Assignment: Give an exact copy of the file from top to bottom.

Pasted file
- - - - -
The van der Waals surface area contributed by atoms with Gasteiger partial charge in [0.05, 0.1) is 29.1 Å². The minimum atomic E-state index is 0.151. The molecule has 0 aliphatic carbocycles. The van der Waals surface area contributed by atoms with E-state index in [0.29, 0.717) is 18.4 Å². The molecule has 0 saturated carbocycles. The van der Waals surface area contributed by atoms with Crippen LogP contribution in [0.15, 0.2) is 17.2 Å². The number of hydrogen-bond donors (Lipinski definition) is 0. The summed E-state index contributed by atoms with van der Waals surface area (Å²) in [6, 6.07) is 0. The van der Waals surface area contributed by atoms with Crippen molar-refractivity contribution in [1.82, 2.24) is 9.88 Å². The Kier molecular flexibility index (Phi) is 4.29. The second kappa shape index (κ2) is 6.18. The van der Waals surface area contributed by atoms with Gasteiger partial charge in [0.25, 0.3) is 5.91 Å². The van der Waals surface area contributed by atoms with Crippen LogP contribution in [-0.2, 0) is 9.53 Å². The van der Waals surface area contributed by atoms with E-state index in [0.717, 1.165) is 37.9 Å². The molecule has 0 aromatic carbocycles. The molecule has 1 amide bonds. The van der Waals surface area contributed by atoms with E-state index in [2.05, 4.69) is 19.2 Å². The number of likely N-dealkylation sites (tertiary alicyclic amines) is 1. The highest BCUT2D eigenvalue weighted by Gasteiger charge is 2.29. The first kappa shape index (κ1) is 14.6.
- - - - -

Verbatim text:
The van der Waals surface area contributed by atoms with Gasteiger partial charge in [0.05, 0.1) is 29.1 Å². The minimum atomic E-state index is 0.151. The molecule has 0 aliphatic carbocycles. The van der Waals surface area contributed by atoms with E-state index in [0.29, 0.717) is 18.4 Å². The molecule has 0 saturated carbocycles. The van der Waals surface area contributed by atoms with Crippen LogP contribution in [0.15, 0.2) is 17.2 Å². The number of hydrogen-bond donors (Lipinski definition) is 0. The summed E-state index contributed by atoms with van der Waals surface area (Å²) in [6, 6.07) is 0. The van der Waals surface area contributed by atoms with Crippen molar-refractivity contribution in [1.82, 2.24) is 9.88 Å². The Kier molecular flexibility index (Phi) is 4.29. The second kappa shape index (κ2) is 6.18. The van der Waals surface area contributed by atoms with Gasteiger partial charge in [0.25, 0.3) is 5.91 Å². The van der Waals surface area contributed by atoms with Crippen LogP contribution in [-0.2, 0) is 9.53 Å². The van der Waals surface area contributed by atoms with E-state index in [0.717, 1.165) is 37.9 Å². The molecule has 0 aromatic carbocycles. The molecule has 1 amide bonds. The van der Waals surface area contributed by atoms with E-state index in [2.05, 4.69) is 19.2 Å². The number of likely N-dealkylation sites (tertiary alicyclic amines) is 1. The highest BCUT2D eigenvalue weighted by Gasteiger charge is 2.29. The first kappa shape index (κ1) is 14.6.